Jennifer Lopez and Owen Wilson find themselves in a wildly improbable “relationship” in Kat Coiro’s Marry Me. J-Lo’s superstar Kat Valdez, half of the international pop power couple with Bastian (Maluma). An enormous age difference – she’s 53 in real life, he’s 28 isn’t mentioned. They plan to marry on stage in front of a worldwide audience of 20M as the ultimate final performance of their concert tour. Wilson’s Charlie, an old-fashioned single math teacher, and his daughter Lou go to the concert with their pal (Sarah Silverman) who’s carrying Lou’s Marry Me sign – the name of Kat’s monster hit. Moments before the ceremony, Kat discovers Bastian’s cheating, dumps him live on stage and randomly picks a guy out of the crowd to marry – Marry Me banner-holding Charlie. He’s stunned but agrees to come onstage and marry her – and does in modern Instagram fairytale style. They keep in touch and develop an affection – he’s a welcome relief from the job of being a superstar and while he clings to his lifestyle, he appreciates her as a person and then as a woman. Much hand wringing, gentle connection and patience, and Bastian shows up because the road to love is never easy, right? Lopez sings up a storm with Marry Me and On My Way and dances so hard and beautifully – it’s a showcase for her powerhouse talent (and work ethic) and grit. She is a force of nature and Wilson is gentle enough to remove the constant noise of her professional lifestyle. Family-friendly, easy-going and no annoying heavy thinking. In theatres.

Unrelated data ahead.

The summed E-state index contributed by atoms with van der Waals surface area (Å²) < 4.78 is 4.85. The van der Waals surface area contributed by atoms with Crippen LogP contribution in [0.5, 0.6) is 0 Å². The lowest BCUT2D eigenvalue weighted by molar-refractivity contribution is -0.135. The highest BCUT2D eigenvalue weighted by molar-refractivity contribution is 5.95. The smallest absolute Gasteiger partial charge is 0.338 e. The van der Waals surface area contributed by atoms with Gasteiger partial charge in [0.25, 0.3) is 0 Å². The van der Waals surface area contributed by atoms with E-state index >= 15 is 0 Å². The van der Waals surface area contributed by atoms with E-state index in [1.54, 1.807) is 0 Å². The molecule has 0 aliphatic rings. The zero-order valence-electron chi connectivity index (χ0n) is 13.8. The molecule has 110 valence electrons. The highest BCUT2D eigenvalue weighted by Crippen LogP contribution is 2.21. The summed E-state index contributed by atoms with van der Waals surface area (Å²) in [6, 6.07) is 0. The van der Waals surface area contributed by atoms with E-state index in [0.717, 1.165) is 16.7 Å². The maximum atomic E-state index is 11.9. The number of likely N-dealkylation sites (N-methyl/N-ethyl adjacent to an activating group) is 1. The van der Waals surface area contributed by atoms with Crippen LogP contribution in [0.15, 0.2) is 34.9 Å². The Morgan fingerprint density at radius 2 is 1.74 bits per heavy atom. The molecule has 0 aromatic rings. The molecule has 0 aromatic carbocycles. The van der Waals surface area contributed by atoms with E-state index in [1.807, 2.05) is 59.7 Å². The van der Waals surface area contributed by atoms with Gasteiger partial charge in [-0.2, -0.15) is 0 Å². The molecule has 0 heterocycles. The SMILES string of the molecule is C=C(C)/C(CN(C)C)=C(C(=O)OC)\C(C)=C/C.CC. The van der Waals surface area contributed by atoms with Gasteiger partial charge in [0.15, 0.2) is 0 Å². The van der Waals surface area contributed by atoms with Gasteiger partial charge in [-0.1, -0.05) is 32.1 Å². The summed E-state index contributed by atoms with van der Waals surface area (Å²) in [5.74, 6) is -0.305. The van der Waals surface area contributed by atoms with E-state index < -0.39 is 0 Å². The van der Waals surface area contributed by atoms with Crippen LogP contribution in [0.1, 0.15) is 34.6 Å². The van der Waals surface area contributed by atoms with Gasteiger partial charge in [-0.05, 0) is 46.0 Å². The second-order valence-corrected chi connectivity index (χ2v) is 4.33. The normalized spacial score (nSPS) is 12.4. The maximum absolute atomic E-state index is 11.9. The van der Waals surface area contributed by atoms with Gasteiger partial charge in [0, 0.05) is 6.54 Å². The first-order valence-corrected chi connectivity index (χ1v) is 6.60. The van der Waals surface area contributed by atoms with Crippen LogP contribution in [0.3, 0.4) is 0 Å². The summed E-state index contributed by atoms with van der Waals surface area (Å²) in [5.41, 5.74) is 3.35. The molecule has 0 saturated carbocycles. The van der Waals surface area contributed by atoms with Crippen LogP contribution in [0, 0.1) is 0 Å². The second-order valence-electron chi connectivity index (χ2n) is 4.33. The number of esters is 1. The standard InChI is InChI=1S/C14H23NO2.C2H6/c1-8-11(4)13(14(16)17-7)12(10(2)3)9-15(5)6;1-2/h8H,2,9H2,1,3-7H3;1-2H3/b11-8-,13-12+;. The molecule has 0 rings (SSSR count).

Liam Neeson sticks to his signature as skilled assassin Travis Block, an “off-the-books fixer” employed by the head of the FBI in Blacklight. Once an action hero, always an action hero, and always with Neeson’s dignity and gravity. It opens with a progressive Latina political candidate addressing supporters at a rally. She’s run over and killed in a calculated attack. Block is sent to hillbilly mobile home encampment to extract a female undercover agent who is sick of “these racist bastards” and in danger of being outed. They manage to elude the camo-wearing, negative energy from backwoods yahoos with axes to grind and make off leaving a calling card. Meanwhile, journalist Emmy Raver-Lampman (Umbrella Academy) stumbles on a juicy story. A young man seen at the opening rally runs amok and threatens to expose government corruption, leaving bodies behind. He’s undercover FBI, a friend of Block’s and he knows dangerous things. He’s captured and handcuffed but escapes, setting a meeting with the journo, which could earn him 30 – life in prison for treason. Unsurprisingly he’s murdered. The FBI director, Block’s secret employer and lifelong best friend, is up to his eyes in it. On the personal side, Block appears to suffer from PTSD following years of his undercover work and grapples with his daughter’s resentment re his dangerous job and its effects on his granddaughter. Neeson’s 70 and he can still fight hard and deliver an effective verbal threat. Directed by Mark Williams. In theatres.